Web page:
It’s good to be the King, and apparently, size does matter, but filmmakers have had a hard time successfully adapting the giant atomic lizard to the 21st century age of CGI.

Whether you’re a fan of the classic man-in-a-rubber-suit version of our favorite world-famous kaiju or the more recent releases, there’s no denying that the iconic monster is a fan favorite the world over and remains the fan-favorite king of movie monsters.

Born out of the atomic age of the ’50s, Godzilla represents the anxiety that followed the nuclear bombing of Japan at the end of WWII, experienced most intensely by the victims of that occurrence, who gave him birth.

Godzilla’s exact origins vary, but classically he is depicted as an enormous and amphibious prehistoric sea monster awakened and empowered by nuclear radiation. Although the specific details of Godzilla’s appearance have varied slightly over the years, the overall impression has remained consistent.

Initially inspired by the fictional Rhedosaurus created by animator Ray Harryhausen for the film The Beast from 20,000 Fathoms. Godzilla’s iconic character design is an amphibious reptilian monster based around the loose concept of a dinosaur with an erect standing posture, scaly skin, an anthropomorphic torso with muscular arms, spikes on its back and tail, and a furrowed brow.

Godzilla’s signature weapon is his “atomic breath,” a nuclear blast that it generates inside of its body and unleashes from its jaws in the form of a blue or red radioactive heat ray. Godzilla’s size is inconsistent, changing from film to film and even from scene to scene for the sake of artistic license.

The first film, Godzilla (ゴジラ Gojira), directed by Ishirō Honda, is an early and influential classic in the monster film genre and was initially released by Toho in 1954. By using the atomic bomb that gives birth to the monster, the film tapped into political undertones and feelings nearly universal in Japan at the time.

For its North American release, the film was reworked as an adaptation and released in 1956 as Godzilla, King of the Monsters!. The film featured new footage with Raymond Burr edited together with the original Japanese footage. The film was a huge hit internationally as well as in America. One thing is for sure; the big guy has a lot of appeals all over the world.

It marked the birth of a colossal pop-culture franchise that still has a broad fan base worldwide, making the creation of a pop culture icon. The success of the Godzilla series itself would go on to inspire Gorgo, Gamera, Yonggary, and many other monster films worldwide. The tone and themes of the original films vary widely. Some movies have political issues; others have dark tones, complex internal mythology, or classic action movies featuring aliens or other monsters, while others have more simple, straightforward ideas accessible to children.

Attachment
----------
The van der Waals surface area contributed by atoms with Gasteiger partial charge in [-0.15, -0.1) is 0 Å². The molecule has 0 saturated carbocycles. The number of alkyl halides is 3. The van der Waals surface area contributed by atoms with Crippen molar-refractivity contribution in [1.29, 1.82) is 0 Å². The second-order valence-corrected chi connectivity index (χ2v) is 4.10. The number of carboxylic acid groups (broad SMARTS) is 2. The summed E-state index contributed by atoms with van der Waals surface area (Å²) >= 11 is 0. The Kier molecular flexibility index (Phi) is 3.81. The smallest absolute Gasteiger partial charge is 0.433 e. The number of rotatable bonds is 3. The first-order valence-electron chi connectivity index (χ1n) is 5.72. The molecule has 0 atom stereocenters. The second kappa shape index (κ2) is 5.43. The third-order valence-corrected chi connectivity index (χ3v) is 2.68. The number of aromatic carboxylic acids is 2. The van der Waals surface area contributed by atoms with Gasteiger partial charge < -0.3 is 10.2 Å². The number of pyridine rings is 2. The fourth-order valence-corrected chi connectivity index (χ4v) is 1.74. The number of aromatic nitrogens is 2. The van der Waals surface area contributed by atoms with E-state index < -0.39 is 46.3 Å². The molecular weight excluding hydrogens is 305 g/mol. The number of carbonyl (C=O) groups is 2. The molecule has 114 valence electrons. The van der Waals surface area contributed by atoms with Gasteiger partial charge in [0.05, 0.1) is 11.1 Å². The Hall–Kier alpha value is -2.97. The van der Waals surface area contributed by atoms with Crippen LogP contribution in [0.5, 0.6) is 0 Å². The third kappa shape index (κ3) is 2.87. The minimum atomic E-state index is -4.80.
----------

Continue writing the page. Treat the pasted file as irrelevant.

The Godzilla film series breaks down into three eras reflecting a characteristic style corresponding to the same periods used to classify all kaiju (monster movies) in Japan. The first two refer to the Japanese emperor during production: the Shōwa era and the time of Heisei. The third is called the Millennium era as the emperor (Heisei) is the same, but these films are considered to have a different style and storyline than the time of Heisei.

An American version of Godzilla was released in May 1998, featuring Matthew Broderick and a stealthier and speedy CGI edition of the classic monster. The film received negative reviews from critics and fans and was a box office failure, grossing $136 million domestically and $379 million worldwide at the end of its theatrical run. Planned sequels never got made, and a weekly animated series, Godzilla: The Series, was produced instead.

Another version of Godzilla was released in May 2014, co-produced by Legendary Pictures, with Warner Bros, featuring Bryan Cranston and directed by Garth Edwards. This time around, the film featured a version of the King more similar to the original classic version people love but still gave birth to a controversy regarding his appearance.

The film franchise consists of 29 films produced by Toho (three of which had American adaptations and two Hollywood reboot movies). Toho was released in July 2016, while Legendary Pictures is proceeding with a shared cinematic franchise of their own with Godzilla: King Of The Monsters to premiere on May 22, 2019, and Godzilla vs. Kong to open on May 22, 2020.

No matter which version of the immortal monster you are fond of, one thing is for sure, Godzilla is here to stay for the foreseeable future. Who knows?  After the tragedy of Fukushima, he may turn out to be a prediction of a future resulting from that event. Long live the King.


By Craig Suide

A genuine (OCD) enthusiast of Sci-FI and fantasy. Addicted to stories. a life-long fan of movies, TV, and pop culture in general. Purchased first comic book at age five, and never stopped. Began reading a lot early on, and discovered ancient mythology, and began reading science fiction around the same time. Made first attempts at writing genre fiction around age 12 Freelance writer for Sci-Fi Nerd (Facebook), retired professional gourmet chef. ex-musician, and illustrator

One thought on “Godzilla (1954 to Present): Long Live The King”
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